Setting up your new bow.


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  1. #1
    Join Date
    Jun 2002
    San Diego, California

    Setting up your new bow.

    Setting up your new bow.
    by psearcher22

    Determining draw-length and draw-weight
    Once you have found a bow that fits you and your needs you will need to outfit it with some accessories. First of all, you have to make sure the draw-length fits you and the poundage is right. Find your wingspan (finger tip to finger tip) and divide that by 2.5. This will give you a close measurement of your ideal draw-length.

    Next you will need to determine your ideal draw-weight. For this, sit in a chair with your feet out in front of you. Hold your feet in the air and draw the bow. If you struggle you need to turn the poundage down.

    Some of the accessories you may need:

    • Sight
    • Rest
    • Arrows
    • Stabilizer
    • Wrist sling
    • Peep/kisser or both
    • Release or finger tab
    • New custom strings if necessary. (Often, factory strings will stretch and cause peep rotation)

    Ok, now that you have purchased your accessories you are going to have to get the bow set up with them. We will need a few tools for this.
    They consist of:
    • Hex key (Allen wrench) set
    • Bow square
    • Nock crimping tool (not needed if you use a string loop)
    • Brass Nocks (not needed when using a string loop)
    • String D-loop material (not needed if using brass nocks or if you don't have a drop-away rest)
    • Nock/peep tying thread or serving material
    • Utility knife
    • Lighter
    • BLUE loctite
    • A hanging bow scale
    • A tape measure that is at least 4 feet long
    • Bow square
    • crimping tool
    • Poundage scale: Nice to have but not necessary.

    A few other optional tools would be a bow vise (makes setting up a rest and other things easier), and a bow press. There are 2 different kinds of bow presses either a portable or a bench top.
    Bench top:
    Bow vise:

    Bow Assembly
    Let’s start with the arrow rest. There are various kinds ranging from full-capture, prongs, blades and drop-aways. Put a small amount of Blue Locktite on the bolt of the rest and thread it into the riser using your Allen wrench. Snug it up good but not too tight as it may need to be adjusted later. Once you have done that lets adjust it to get the correct height. I recommend setting it up where an arrow resting on it will be level or slightly above the hole in which you threaded the bolt into. Once you have this completed, you can lock-down your elevation (height) and snug-up the bolt that holds the rest on.

    Now on to center shot.
    There are a few ways to do this. You can use a laser such as this one, but it's not necessary.

    Picture of the laser:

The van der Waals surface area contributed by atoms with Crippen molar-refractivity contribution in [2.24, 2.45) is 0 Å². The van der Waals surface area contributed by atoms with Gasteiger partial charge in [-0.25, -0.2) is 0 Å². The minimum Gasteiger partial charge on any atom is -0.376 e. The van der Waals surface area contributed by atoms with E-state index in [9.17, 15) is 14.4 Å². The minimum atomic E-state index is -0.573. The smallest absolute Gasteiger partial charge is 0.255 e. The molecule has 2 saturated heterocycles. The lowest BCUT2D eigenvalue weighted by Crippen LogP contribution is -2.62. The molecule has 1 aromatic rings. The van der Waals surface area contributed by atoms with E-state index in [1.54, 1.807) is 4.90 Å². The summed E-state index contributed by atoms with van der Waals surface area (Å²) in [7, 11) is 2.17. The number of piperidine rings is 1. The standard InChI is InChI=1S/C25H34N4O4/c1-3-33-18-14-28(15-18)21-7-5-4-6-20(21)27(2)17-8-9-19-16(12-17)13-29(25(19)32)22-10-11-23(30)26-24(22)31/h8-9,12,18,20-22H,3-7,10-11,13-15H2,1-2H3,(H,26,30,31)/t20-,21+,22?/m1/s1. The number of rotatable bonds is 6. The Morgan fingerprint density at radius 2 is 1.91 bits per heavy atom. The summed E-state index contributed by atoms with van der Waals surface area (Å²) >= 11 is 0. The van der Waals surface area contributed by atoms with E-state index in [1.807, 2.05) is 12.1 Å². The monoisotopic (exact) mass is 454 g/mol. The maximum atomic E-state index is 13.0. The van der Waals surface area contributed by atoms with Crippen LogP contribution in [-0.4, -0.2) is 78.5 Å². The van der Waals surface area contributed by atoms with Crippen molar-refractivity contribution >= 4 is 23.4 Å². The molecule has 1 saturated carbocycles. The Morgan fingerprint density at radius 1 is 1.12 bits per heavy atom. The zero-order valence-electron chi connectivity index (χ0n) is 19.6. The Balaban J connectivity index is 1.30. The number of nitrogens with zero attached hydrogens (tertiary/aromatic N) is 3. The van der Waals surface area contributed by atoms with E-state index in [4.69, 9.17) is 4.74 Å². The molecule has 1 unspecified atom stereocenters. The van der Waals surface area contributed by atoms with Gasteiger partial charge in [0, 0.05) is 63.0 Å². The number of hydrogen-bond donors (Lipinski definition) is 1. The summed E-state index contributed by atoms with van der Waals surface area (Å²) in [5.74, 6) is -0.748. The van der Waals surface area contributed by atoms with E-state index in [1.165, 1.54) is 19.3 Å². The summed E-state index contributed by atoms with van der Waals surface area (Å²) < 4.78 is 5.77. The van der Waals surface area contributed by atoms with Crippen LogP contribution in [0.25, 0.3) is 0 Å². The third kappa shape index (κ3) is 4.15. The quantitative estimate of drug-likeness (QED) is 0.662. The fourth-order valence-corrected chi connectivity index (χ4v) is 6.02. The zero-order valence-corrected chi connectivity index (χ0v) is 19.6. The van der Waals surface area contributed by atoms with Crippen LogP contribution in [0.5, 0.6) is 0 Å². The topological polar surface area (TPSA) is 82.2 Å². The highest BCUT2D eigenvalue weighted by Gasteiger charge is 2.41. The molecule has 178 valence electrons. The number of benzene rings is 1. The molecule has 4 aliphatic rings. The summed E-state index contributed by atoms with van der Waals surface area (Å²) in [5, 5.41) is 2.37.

There are a few other ways. One method is to “eyeball” it by using an arrow and using this method:
    Or you can ask the manufacturer of the bow what the recommended center-shot is and measure it like this:

    The center-shot measure can sometimes be found in your owner's manual.
    After you have determined your correct center shot you can tighten down your windage (left to right) but not too tight, as you might have to change it later.

    Now that your rest is installed you may have to do one more thing if you have a drop-away rest and that is install the pull cord. There are a few ways to do this. Here is a link that shows step by step how to install one:

    When installing your drop-away, make sure it is attached to the cable that has the "Y" in it and check to see that it is the one that moves downward when you draw your bow.

    Now in order to set the rest up correctly, you will want it to raise your arrow upward within the last 2 inches of the draw. This will insure you will have good arrow guidance and still have it drop in time to avoid contact with your fletching. Once you get it set up so it comes up within the last 2 inches you can serve it in using you serving material.

    Nock Point
    Now that your rest is set up we will have a go at setting up your nock point. This is where you will need either your brass nocks or crimpers or a string loop (D-Loop), serving material, knife, and lighter. Once you get all of this together, attach your bow square to the string like shown:
    Set your nock height at 1/8 inch above level. This picture will show you what it should look like when an arrow is attached:

    Once completed crimp down your brass nocks and/or serve in a nock with the serving material if you are using a string loop. This link will provide you with the information on how to set up various string loop styles: